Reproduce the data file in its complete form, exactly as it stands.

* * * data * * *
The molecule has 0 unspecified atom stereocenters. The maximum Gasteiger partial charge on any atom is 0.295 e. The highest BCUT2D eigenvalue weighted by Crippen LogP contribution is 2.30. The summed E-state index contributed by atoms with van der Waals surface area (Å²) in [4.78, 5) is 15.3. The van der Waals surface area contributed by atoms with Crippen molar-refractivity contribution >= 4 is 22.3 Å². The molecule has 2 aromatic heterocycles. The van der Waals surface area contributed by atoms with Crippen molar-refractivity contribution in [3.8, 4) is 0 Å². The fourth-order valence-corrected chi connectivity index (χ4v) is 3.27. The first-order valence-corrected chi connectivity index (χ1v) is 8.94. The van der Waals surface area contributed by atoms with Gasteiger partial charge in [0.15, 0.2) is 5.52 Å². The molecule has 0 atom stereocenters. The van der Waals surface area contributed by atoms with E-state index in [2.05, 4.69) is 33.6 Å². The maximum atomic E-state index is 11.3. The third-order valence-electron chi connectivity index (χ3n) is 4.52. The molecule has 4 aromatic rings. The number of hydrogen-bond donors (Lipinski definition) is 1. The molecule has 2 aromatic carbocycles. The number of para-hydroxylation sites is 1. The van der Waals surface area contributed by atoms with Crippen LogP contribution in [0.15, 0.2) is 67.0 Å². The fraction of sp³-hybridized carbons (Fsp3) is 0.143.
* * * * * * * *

The molecule has 0 unspecified atom stereocenters. The maximum Gasteiger partial charge on any atom is 0.295 e. The highest BCUT2D eigenvalue weighted by Crippen LogP contribution is 2.30. The summed E-state index contributed by atoms with van der Waals surface area (Å²) in [4.78, 5) is 15.3. The van der Waals surface area contributed by atoms with Crippen molar-refractivity contribution >= 4 is 22.3 Å². The molecule has 2 aromatic heterocycles. The van der Waals surface area contributed by atoms with Crippen molar-refractivity contribution in [3.8, 4) is 0 Å². The fourth-order valence-corrected chi connectivity index (χ4v) is 3.27. The first-order valence-corrected chi connectivity index (χ1v) is 8.94. The van der Waals surface area contributed by atoms with Gasteiger partial charge in [0.15, 0.2) is 5.52 Å². The molecule has 0 atom stereocenters. The van der Waals surface area contributed by atoms with E-state index in [2.05, 4.69) is 33.6 Å². The maximum atomic E-state index is 11.3. The third-order valence-electron chi connectivity index (χ3n) is 4.52. The molecule has 4 aromatic rings. The number of hydrogen-bond donors (Lipinski definition) is 1. The molecule has 2 aromatic carbocycles. The number of para-hydroxylation sites is 1. The van der Waals surface area contributed by atoms with Crippen LogP contribution in [0.15, 0.2) is 67.0 Å². The fraction of sp³-hybridized carbons (Fsp3) is 0.143.